Nechako sturgeon forgotten in battle over northern gateway
Province appears to have abandoned fight to save the endangered fish
By Stephen Hume, Vancouver Sun
October 12, 2012 3:02 AM
Nothing exemplifies the apparent confusion of our reigning provincial government regarding the Northern Gateway pipeline project more than the paralytic seizures its own environmental policies induce.
Take the case of the endangered white sturgeon in the tributaries, lakes and main stem of the Nechako River watershed, which enters the Fraser at Prince George, about 800 kilometres north of Vancouver.
Back in 2008, when Barry Penner was environment minister, he championed a $1.5-million grant to support conservation efforts for the much diminished Nechako white sturgeon population.
A comprehensive recovery plan for the endangered Nechako stocks – a genetically distinct sub-species of the Fraser River population – has been in the works for seven years. It was to be ready by 2009. But it still hasn't been implemented, Canadian Press reported last month.
The white sturgeon, the largest freshwater species in the province, is one of nature's wonders. It can live more than a century and reach enormous sizes.
A 500-kilogram specimen caught and released by British sports angler Michael Snell on the lower Fraser last summer generated newspaper headlines around the world. Another, landed from the Fraser about a century ago, topped 816 kilograms in weight and six metres in length. But they've been severely abused throughout their range in Canada and the U.S.
In the 1890s, the American white sturgeon population collapsed after being commercially harvested for a few years in one of history's more disgusting greed fests. British Columbians were little better. We, too, indulged in a 35-year orgy of overfishing starting in 1880.
Then dams on the upper Columbia River ravaged sturgeon habitat in the U.S. and B.C.
The last hope for North America's largest fish was the Fraser, where the fishery was closed in 1994 and the river, although polluted and modified, remains relatively wild and free flowing.
“The Nechako white sturgeon population is the most endangered sturgeon population in B.C., and they need our help,” Penner said in 2008.
He had an unassailable point. The Nechako had been subjected to massive changes from a dam providing power to an aluminum smelter at Kitimat. Government fish biologists estimated fewer than 400 adults survived of the Nechako's historic population of 8,000.
Now, sensitive sturgeon habitat could be threatened again. The proposed pipeline would cross sturgeon rivers carrying more than half a million barrels of gooey, toxic diluted bitumen from Alberta's oilsands to a tanker terminal to be built at Kitimat.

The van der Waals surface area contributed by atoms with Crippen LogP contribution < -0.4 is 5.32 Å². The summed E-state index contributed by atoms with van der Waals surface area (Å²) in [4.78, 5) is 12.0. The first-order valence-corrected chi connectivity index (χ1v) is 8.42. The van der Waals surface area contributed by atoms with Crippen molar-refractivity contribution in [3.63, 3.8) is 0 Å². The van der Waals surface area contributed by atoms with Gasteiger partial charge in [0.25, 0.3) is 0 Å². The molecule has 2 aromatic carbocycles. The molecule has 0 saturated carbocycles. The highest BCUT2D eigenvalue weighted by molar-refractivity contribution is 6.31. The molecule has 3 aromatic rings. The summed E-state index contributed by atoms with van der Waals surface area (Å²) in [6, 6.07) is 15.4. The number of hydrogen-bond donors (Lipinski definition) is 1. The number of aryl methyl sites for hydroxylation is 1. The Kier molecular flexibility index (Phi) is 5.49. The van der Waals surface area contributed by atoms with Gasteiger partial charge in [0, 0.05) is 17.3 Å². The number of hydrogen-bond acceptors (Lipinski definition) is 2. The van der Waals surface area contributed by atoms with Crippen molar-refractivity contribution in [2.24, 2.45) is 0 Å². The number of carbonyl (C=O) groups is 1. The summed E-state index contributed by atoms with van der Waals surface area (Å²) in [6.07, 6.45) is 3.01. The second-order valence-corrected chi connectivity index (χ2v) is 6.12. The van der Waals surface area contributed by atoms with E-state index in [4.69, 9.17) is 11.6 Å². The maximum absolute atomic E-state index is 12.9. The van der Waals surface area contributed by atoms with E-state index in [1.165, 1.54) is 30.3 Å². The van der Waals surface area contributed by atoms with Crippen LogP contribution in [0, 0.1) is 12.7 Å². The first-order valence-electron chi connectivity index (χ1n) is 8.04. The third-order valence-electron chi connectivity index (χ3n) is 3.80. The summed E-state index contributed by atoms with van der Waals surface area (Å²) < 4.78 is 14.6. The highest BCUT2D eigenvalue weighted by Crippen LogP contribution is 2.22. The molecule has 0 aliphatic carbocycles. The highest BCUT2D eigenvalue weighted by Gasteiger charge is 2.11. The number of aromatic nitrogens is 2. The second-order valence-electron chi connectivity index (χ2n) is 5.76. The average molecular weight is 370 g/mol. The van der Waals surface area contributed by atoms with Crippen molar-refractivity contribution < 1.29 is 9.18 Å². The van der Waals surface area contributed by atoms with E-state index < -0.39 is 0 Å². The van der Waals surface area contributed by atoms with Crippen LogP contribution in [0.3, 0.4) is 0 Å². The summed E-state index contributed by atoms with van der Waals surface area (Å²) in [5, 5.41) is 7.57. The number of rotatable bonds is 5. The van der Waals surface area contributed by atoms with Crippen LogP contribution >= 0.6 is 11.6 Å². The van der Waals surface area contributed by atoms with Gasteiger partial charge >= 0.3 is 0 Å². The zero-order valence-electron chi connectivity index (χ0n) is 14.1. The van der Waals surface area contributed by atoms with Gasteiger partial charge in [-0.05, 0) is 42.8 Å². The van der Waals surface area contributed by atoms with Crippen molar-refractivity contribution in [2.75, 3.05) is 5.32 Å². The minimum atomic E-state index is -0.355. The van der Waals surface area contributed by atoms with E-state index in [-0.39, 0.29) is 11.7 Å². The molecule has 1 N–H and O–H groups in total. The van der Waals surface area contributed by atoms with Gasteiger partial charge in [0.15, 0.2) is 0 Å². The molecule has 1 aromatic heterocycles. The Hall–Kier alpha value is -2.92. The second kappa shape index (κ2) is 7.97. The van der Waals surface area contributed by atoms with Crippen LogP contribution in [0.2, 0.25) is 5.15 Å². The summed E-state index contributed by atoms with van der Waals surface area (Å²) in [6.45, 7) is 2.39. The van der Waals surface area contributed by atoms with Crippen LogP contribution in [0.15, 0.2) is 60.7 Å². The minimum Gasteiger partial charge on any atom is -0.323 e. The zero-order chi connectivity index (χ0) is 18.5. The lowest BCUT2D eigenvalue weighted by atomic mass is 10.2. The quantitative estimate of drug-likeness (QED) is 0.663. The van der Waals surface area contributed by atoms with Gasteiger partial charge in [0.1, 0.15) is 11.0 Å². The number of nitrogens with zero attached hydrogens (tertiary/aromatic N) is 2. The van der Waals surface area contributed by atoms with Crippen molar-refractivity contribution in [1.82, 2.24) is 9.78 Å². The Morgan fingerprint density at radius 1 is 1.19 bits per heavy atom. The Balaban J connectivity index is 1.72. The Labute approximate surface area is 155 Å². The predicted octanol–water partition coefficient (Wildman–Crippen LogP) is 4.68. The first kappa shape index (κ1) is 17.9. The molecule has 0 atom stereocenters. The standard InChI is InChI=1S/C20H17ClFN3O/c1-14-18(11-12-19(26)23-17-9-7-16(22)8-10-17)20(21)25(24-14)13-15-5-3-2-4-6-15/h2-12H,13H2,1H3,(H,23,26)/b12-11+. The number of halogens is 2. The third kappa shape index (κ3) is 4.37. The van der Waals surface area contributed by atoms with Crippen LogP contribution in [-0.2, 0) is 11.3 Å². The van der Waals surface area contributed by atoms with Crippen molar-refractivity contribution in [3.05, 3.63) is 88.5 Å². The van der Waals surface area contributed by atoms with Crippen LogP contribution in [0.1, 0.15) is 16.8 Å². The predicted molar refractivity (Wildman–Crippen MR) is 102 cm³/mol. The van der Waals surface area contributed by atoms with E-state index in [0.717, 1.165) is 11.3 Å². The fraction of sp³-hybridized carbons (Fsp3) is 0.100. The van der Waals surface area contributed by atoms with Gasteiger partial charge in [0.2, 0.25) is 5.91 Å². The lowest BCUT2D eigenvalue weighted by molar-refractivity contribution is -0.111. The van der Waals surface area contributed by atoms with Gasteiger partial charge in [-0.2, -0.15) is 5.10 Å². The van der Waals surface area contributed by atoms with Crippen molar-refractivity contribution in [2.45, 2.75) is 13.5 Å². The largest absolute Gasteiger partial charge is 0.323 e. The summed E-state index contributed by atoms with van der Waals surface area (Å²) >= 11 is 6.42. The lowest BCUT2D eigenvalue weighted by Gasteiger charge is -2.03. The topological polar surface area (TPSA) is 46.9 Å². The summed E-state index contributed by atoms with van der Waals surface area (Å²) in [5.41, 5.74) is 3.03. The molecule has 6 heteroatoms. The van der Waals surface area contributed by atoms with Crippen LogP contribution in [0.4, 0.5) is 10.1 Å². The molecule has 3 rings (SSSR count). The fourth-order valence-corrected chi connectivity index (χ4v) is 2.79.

One provincial government news release in 2008 noted that most of the surviving fish in the Nechako are now already more than 40 years old, the age at which females reach sexual maturity and begin to spawn, However, it warned that while white sturgeon spawn only every five to ten years, the natural death rate for such a population is about eight per cent per year.
Since Penner and the government's enthusiastic endorsement of recovery strategies, the white sturgeon population is now estimated at a scant 335. The simple arithmetic of decline is sufficiently ominous that alarm bells should be ringing.
So where's the province when it comes to arguing the case for the beleaguered Nechako sturgeon at the public hearings into the environmental impacts of the proposed Northern Gateway pipeline, which entered their final phase this week in Prince George?
Nowhere, argues the NDP's feisty young environment critic Rob Fleming.
While government was only too happy to take credit for sturgeon protection, issuing media releases by the sheaf, posing for dozens of photo ops and shovelling out tax dollars for the worthy cause, when it's actually come time to stand up for the imperilled species, it's vanished from the scene.
“Having spent all this money and done all this work, why have the Liberals failed to present this evidence to the joint review panel? By not presenting the evidence they help the pipeline project,” Fleming says.
He has a good point. Political theatre is not leadership. Promises are useless if they don't translate into action. And the endangered sturgeon population now requires a serious advocate in our government, which has a moral and ethical duty to protect the fish on our behalf.
Nothing exemplifies the apparent confusion of our reigning provincial government regarding the Northern Gateway pipeline project more than the paralytic seizures its own environmental policies induce. Take the case of the endangered white sturgeon in the tributaries, lakes and main stem of the Nechako River watershed, which enters the Fraser at Prince George, about 800 kilometres north of Vancouver.